The publisher behind videogame hit "Skyrim" on Tuesday immersed players in the plague-ridden world of "Dishonored," where cunning was as crucial as combat prowess.
Bethesda Softworks defied the trend to play it safe with sequels to blockbuster franchises and enlisted Arkane Studios to craft a captivating new title in which outwitting adversaries can trump besting them in battle.
Swashbucklers can slash and shoot their ways to victory, but violent tactics darken the city and increased chaos on the streets changes how the story goes.
"The player can play the game in the way he really wants," said lead programmer Sylvain Praloix. "He can play the entire game without killing anybody or be a wild beast and attack everybody."
"Dishonored" was deemed a game-of-the-year contender by the time fans gathered at midnight launch parties for Tuesday's North America release.
Players take on the role of Corvo, the bodyguard of a caring empress desperate to save her city from the plague. Her master spy has another agenda, and the empress is killed, with Corvo framed for the crime.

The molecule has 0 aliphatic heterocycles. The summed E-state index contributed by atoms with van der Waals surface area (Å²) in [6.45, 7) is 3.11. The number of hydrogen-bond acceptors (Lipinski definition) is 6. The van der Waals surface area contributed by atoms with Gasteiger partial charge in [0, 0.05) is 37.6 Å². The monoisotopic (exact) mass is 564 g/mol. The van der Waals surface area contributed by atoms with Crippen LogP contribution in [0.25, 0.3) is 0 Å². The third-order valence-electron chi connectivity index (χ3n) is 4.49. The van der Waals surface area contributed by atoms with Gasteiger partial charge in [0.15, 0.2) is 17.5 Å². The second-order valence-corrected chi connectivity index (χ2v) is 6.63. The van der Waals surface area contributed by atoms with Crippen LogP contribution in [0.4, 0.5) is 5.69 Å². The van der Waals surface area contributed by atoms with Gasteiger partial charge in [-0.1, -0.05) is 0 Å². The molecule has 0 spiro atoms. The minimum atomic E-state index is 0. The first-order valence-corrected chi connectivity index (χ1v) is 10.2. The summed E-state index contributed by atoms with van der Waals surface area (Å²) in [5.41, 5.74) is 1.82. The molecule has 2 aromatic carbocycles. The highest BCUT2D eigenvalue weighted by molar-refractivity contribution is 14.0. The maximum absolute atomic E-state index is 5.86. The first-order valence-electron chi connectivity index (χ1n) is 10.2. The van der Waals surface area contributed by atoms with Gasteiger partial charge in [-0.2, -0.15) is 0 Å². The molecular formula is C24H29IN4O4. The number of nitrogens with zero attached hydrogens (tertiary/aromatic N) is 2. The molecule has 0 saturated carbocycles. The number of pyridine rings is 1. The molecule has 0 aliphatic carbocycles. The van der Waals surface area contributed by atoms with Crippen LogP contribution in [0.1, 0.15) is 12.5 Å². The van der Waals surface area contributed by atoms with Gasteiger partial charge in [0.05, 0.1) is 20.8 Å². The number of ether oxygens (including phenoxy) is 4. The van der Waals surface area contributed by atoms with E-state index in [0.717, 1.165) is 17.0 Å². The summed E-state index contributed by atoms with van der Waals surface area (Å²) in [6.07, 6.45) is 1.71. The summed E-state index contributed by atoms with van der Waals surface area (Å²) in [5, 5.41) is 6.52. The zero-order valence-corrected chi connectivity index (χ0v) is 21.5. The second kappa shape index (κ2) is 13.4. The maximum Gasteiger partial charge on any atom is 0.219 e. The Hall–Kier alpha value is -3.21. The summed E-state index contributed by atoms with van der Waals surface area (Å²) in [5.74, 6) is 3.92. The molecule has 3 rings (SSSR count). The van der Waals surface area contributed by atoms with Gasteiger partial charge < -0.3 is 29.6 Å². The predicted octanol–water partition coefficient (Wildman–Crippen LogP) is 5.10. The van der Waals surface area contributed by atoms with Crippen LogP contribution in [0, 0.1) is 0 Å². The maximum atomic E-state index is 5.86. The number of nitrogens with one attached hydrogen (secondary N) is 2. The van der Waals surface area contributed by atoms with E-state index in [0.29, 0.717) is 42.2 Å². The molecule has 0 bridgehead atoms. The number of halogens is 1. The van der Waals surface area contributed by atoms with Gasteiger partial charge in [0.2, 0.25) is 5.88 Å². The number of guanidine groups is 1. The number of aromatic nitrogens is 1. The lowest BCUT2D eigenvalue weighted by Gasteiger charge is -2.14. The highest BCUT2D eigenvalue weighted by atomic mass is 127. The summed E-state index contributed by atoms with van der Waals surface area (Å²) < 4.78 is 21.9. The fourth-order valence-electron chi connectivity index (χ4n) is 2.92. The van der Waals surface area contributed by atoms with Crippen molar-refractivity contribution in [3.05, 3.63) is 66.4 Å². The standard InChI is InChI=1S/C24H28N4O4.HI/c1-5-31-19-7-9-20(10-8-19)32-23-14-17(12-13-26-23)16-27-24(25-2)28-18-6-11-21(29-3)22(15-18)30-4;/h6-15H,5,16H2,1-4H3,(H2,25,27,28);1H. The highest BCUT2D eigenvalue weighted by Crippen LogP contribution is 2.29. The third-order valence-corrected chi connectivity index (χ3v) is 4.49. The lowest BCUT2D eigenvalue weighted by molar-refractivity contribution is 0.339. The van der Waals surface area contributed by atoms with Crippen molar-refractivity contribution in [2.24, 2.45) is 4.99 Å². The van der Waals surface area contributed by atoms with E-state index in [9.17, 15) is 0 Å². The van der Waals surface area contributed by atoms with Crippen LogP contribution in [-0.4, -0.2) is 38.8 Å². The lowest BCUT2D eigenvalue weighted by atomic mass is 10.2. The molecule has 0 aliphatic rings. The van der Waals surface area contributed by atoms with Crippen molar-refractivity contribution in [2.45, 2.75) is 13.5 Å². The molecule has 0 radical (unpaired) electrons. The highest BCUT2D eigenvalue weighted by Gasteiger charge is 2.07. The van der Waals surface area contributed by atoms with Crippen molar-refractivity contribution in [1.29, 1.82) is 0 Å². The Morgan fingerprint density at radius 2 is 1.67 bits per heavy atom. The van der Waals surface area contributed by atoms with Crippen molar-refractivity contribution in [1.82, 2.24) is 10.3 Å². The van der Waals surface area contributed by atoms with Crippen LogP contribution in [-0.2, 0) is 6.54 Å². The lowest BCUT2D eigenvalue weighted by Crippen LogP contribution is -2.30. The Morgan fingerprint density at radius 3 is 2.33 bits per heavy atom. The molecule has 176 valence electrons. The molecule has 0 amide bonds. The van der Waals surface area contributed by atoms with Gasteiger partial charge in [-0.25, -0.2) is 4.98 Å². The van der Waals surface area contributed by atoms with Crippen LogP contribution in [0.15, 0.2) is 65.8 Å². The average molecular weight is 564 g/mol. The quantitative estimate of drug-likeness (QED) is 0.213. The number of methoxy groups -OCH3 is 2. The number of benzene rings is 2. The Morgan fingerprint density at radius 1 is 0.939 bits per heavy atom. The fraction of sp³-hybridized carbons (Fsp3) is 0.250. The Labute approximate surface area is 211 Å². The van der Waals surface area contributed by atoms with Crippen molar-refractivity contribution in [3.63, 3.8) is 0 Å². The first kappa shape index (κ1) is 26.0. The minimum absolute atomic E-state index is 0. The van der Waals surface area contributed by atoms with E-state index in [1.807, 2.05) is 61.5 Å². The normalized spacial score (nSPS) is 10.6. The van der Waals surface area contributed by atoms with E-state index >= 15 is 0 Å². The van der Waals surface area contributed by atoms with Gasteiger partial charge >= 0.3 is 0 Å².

Corvo becomes a supernatural assassin, using wits, weapons and powers such as controlling wind and conducting rats to unravel the plot and exact revenge.
"You can be very surgical in how you move into an environment and how you deal with an assassination target," said creative co-director Harvey Smith.
"I feel like we may have made the first assassination game where you don't really have to kill anybody."
The open design of the fictional city leaves strategies to players, allowing options such as sneaking over buildings, creeping through tunnels, swimming underwater or wiping out everyone in the way.
"Everything that the player wants to do, he should be able to do," lead level designer Christophe Carrier said of thinking that went into the game.
"If you see a door, it should open. If you see a roof you should be able to climb on it."
To provide voices for game characters, Arkane enlisted an all-star cast that includes Academy Award winner Susan Sarandon; Carrie Fisher from the original "Star Wars" films, and Brad Dourif of the "Lord of the Rings" trilogy.
"Having such talented actors voice Dishonored's compelling cast of characters adds a rich, powerful element to the game," said Arkane president Raphaell Colantonio.
"We want to draw people into this virtual world and make it feel real."
Versions of "Dishonored" are tailored for play on Xbox 360 and PlayStation 3 consoles as well as for personal computers powered by Windows software.
It will be available in Australia on Thursday and Europe a day later.
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